While it's state legislatures that have gotten the most attention this year for passing laws that mimic Arizona's SB 1070, the federal government is leading a massive deportation mission of its own. Secure Communities, the Obama administration's immigration enforcement program, is part of that. Faced with growing criticism over the controversial program, Department of Homeland Security Secretary Janet Napolitano has gone on the defensive.
The rapidly expanding program allows federal immigration officials to peer into the databases of anyone who's booked in a local or county jail. People's fingerprints are cross-checked against a database to figure out whether or not people are deportable, whether or not they're charged or even convicted of any crime. According to DHS, Secure Communities led to the deportation of 72,000 "convicted criminals," but the majority of those people had never been convicted of any crime whatsoever, or were found guilty of low-level offenses like shoplifting and traffic violations. Still, DHS hopes to have Secure Communities operational in every jail by 2013.
It also led localities to believe that the program was optional, and several localities, including San Francisco and Santa Clara counties tried to opt out, but were then refused. Napolitano now disputes that the program was ever voluntary. Secure Communities has been activated in 41 states and 1,211 local jurisdictions. Every California county is participating with Secure Communities now.
"It is inescapable that the [Department of Homeland Security] was not honest with the local governments or with me" about whether Secure Communities was optional, Rep. Lofgren said, the Los Angeles Times reported. "You can't have a government department essentially lying to local government and to members of Congress. This is not OK."
On Friday Lofgren called for an investigation of Napolitano and DHS Director John Morton over the deceitful roll out of the program.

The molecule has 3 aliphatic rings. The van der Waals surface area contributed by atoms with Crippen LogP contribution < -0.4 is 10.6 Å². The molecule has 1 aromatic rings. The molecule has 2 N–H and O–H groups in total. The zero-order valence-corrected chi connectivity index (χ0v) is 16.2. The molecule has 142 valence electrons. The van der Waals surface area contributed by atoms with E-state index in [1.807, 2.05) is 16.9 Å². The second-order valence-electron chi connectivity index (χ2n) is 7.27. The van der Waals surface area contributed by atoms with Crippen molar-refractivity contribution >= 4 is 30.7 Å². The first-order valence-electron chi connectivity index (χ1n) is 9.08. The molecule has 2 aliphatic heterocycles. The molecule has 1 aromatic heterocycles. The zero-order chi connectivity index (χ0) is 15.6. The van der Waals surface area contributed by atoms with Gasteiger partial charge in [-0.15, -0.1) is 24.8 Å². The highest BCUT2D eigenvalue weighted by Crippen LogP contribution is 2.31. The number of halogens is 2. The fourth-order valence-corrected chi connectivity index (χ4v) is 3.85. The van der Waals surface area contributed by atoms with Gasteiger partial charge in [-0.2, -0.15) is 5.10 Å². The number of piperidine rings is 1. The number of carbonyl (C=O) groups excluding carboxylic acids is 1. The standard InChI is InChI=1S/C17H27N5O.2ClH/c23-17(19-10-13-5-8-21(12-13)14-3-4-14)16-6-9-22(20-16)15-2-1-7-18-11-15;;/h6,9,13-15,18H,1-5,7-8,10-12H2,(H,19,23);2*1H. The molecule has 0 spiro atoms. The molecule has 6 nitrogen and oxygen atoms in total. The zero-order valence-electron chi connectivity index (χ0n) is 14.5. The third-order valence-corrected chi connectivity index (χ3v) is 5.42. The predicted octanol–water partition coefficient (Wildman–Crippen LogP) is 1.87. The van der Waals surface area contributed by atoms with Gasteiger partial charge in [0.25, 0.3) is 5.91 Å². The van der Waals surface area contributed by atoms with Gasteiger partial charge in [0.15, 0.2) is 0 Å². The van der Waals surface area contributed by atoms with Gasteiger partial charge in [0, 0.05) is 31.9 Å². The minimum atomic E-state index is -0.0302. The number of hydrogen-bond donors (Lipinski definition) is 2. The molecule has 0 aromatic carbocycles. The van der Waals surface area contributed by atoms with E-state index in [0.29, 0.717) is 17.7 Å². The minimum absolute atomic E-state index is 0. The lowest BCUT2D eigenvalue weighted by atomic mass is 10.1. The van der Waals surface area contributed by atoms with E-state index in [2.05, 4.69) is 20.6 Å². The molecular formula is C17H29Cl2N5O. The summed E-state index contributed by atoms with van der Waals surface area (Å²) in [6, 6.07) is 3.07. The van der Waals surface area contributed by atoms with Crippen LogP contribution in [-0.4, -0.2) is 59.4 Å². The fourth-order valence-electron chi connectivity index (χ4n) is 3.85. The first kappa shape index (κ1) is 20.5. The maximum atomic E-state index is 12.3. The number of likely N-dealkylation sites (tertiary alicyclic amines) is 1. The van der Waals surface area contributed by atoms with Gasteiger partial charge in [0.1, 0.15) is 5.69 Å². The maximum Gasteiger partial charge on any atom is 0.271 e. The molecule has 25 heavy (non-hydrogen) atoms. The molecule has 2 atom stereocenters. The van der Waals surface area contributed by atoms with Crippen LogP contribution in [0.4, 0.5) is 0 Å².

"This whole opt-in, opt-out thing was a misunderstanding from the get-go ... and we have tried to correct that," Napolitano told the San Francisco Chronicle this week in a sit-down chat with the paper's editorial board. (The paper later came out in support of Secure Communities.)
Napolitano acknowledged that the Immigration and Customs Enforcement had sent messages that could be "subject to misinterpretation," and now says that the program is not optional.
What Napolitano calls a "misunderstanding," Lofgren is calling flat-out deception. In a letter dated September 7, 2010, Napolitano told Lofgren, then the chair of the House Immigration Subcommittee, that the program was optional. "If a local law enforcement agency chooses not to be activated in the Secure Communities deployment plan, it will be the responsibility of that agency to notify its local ICE field office of suspected criminal activities," Napolitano wrote.
"Secure Communities is not voluntary and never has been," a DHS official told the Los Angeles Times last week.
This week Sen. Bob Menendez came out in support of Lofgren's demands for an investigation.
"There is a fog of confusion surrounding this program and the recent release of internal DHS emails has shed light on the fact that DHS has tried to coerce states and localities into participating instead of addressing their concerns about the program's impact on community policing and crime fighting," Menendez said today.
Immigrant advocates are not buying Napolitano's line either.
"Calling systemic dishonest internal communication and externally inconsistent messaging a misunderstanding is kind of the understatement of the year," said B. Loewe of the National Day Laborer Organizing Network.
The resistance to Secure Communities is spreading. This week Assemblyman Tom Ammiano introduced the TRUST Act, which would seek to revise California's memorandum of understanding with the federal government, and make Secure Communities optional for California counties. On Tuesday the California Assembly's public safety committee advanced the bill.